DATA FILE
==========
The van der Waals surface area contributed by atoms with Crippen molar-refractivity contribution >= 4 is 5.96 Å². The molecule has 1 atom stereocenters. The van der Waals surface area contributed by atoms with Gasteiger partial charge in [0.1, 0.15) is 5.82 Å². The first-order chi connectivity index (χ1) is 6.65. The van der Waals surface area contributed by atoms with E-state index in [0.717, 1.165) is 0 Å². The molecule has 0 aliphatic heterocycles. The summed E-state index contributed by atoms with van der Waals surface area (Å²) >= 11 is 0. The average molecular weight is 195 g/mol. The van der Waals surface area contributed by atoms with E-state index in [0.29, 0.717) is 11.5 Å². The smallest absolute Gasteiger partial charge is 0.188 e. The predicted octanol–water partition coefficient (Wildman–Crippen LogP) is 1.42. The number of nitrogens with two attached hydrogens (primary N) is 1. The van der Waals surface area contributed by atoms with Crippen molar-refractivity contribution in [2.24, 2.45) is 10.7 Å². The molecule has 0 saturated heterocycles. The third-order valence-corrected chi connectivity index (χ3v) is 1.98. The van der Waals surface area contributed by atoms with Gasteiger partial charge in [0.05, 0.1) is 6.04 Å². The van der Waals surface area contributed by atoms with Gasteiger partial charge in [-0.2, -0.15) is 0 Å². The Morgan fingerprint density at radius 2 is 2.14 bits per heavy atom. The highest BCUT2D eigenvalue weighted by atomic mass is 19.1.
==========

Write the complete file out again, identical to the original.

The van der Waals surface area contributed by atoms with Crippen molar-refractivity contribution >= 4 is 5.96 Å². The molecule has 1 atom stereocenters. The van der Waals surface area contributed by atoms with Gasteiger partial charge in [0.1, 0.15) is 5.82 Å². The first-order chi connectivity index (χ1) is 6.65. The van der Waals surface area contributed by atoms with E-state index in [0.717, 1.165) is 0 Å². The molecule has 0 aliphatic heterocycles. The summed E-state index contributed by atoms with van der Waals surface area (Å²) >= 11 is 0. The average molecular weight is 195 g/mol. The van der Waals surface area contributed by atoms with E-state index in [0.29, 0.717) is 11.5 Å². The smallest absolute Gasteiger partial charge is 0.188 e. The predicted octanol–water partition coefficient (Wildman–Crippen LogP) is 1.42. The number of nitrogens with two attached hydrogens (primary N) is 1. The van der Waals surface area contributed by atoms with Crippen molar-refractivity contribution in [2.24, 2.45) is 10.7 Å². The molecule has 0 saturated heterocycles. The third-order valence-corrected chi connectivity index (χ3v) is 1.98. The van der Waals surface area contributed by atoms with Gasteiger partial charge in [0.05, 0.1) is 6.04 Å². The van der Waals surface area contributed by atoms with Gasteiger partial charge in [-0.2, -0.15) is 0 Å². The Morgan fingerprint density at radius 2 is 2.14 bits per heavy atom. The highest BCUT2D eigenvalue weighted by atomic mass is 19.1.